Ujamaa: Current Contextual Analysis
The Ujamaa Centre brings together two previously separate organizations, namely the Institute for the Study of the Bible (ISB) and the House of Studies for Worker Ministry. We have worked to bring about transformation since the late 1980s, allowing our work to be constituted by the contextual realities of our changing context.
Given the deeply religious nature of our context and the importance of biblical and theological among our peoples, the Ujamaa Centre works prophetically with the Bible and theological resources to bring about liberation and abundant life for all (John 10:10). We believe, as Jesus taught his disciples, that the kingdom of God must come on earth, as it is in heaven (Matthew 6:9-13). We recognize that the Bible has an ambiguous presence in South Africa (and the African continent as a whole) and so we are committed to working with it from the perspective of the poor, the working-class, and the marginalized.
Our primary concern are those sinful structures which trap and keep people oppressed and marginalized, including: economic systems which maintain a rich elite and leave the masses in poverty; patriarchal systems which sustain male privilege and power and keep women subservient and subject to various forms of gendered abuse; residual racial systems which maintain white privilege, particularly in the private sector; hierarchical systems which enable a few to exercise control over the many, especially in the churches; cultural systems which stigmatise and discriminate against those who are HIV-positive and those who are striving to live positively with HIV and AIDS; governmental systems that fail to deliver the rich resources of our country to those in need; and ecclesial systems that fail to engage prophetically with the systems mentioned above.
The Ujamaa Centre is committed to analyzing and dismantling these systems and the power relations that undergird them.
While our primary commitment is to engage with the inequalities we find in our own country, a country that has one of the largest gaps between the rich and the poor in the world, we recognize too that South Africa is uniquely positioned in the continent of Africa. Its relatively good infrastructure and range of resources offers the potential of serving other countries in our region specifically and on the continent generally. Our government recognizes this and generally plays an enabling role in the region and continent. However, the private sector (often with government support) tends to use South Africa’s advantages in exploitative ways in other African countries. The Ujamaa Centre, for its part, is committed to offering its resources to our brothers and sisters in the region and further to the north of us in the continent and to addressing the economic colonialism of South African business.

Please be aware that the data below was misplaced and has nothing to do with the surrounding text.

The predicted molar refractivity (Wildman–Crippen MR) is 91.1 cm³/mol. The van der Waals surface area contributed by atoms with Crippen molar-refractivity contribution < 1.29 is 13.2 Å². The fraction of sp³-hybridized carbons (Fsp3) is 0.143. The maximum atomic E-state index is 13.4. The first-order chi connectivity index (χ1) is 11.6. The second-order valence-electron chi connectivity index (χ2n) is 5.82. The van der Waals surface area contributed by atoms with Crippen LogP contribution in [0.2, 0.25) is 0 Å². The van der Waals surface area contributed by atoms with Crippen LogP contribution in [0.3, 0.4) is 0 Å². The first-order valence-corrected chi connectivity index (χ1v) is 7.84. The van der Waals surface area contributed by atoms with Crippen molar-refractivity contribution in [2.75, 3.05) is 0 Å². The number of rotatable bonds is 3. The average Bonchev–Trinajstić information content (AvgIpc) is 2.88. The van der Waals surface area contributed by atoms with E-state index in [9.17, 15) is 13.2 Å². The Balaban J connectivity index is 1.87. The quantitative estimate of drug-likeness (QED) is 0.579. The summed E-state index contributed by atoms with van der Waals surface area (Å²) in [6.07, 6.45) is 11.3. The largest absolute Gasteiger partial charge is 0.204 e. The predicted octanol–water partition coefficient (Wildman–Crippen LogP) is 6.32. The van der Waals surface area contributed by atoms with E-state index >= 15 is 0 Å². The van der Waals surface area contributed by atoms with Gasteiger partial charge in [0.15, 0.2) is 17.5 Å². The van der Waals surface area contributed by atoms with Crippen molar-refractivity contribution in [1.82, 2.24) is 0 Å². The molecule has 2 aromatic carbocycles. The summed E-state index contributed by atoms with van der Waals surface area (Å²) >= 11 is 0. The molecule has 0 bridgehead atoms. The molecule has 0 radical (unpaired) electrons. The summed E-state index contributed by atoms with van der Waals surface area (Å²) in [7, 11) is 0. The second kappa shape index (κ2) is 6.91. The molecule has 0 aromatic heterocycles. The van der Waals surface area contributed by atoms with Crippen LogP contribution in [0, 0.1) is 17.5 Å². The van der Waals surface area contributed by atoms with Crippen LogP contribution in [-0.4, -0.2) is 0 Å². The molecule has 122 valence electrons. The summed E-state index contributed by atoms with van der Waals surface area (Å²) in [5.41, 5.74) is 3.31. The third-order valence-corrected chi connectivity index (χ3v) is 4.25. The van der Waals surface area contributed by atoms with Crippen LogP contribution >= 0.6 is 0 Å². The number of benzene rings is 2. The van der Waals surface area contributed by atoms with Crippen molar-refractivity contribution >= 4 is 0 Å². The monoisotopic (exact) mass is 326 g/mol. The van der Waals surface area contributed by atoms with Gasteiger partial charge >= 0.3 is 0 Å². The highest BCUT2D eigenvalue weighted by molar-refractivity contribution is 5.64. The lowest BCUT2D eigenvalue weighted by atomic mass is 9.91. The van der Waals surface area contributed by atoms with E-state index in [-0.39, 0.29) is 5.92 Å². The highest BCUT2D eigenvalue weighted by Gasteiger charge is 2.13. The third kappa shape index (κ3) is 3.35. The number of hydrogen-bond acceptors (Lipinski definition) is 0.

In order to tackle oppressive systems and the power relations that sustain them, the Ujamaa Centre begins with social analysis "from below". In other words, we begin with an understanding of reality from the perspective of those who are poor, working-class, HIV-positive, unemployed, abused or otherwise oppressed and marginalized. This is an important and fundamental starting point.
Secondly, the Ujamaa Centre then works collaboratively with local communities and churches to address their social analysis. We give priority to organized groups within local communities and churches because they have the capacity "to own" the project. However, if there are no organized groups, we will offer our support in order to assist local communities in setting up organized structures. This we have done, for example, in the formation of the Siyaphila Support Groups among those who are HIV-positive.
Third, the Ujamaa Centre uses the See-Judge-Act method (derived from the worker-priest movement in Belgium and the pedagogical work of Paulo Freire) and Contextual Bible Study as a basic resource to enable the voice of the group we are working with to be heard. Our role is to be facilitators of the voices of others. Alongside the emerging voice of the poor, the working-class, and the marginalized, the Ujamaa Centre shares its own inputs and then networks the particular group with additional appropriate resources from other agencies, whether governmental or non-governmental.
Fourth, together with particular local communities and churches various forms of action are planned. Every Ujamaa Centre workshop ends with an Action Plan. The Action Plan is always the product of the particular community with which we work, and must be owned by them. However, we support them and work with them in a whole range of strategic activities, including advocacy and lobbying, organizational and/or structural change, capacity building, etc.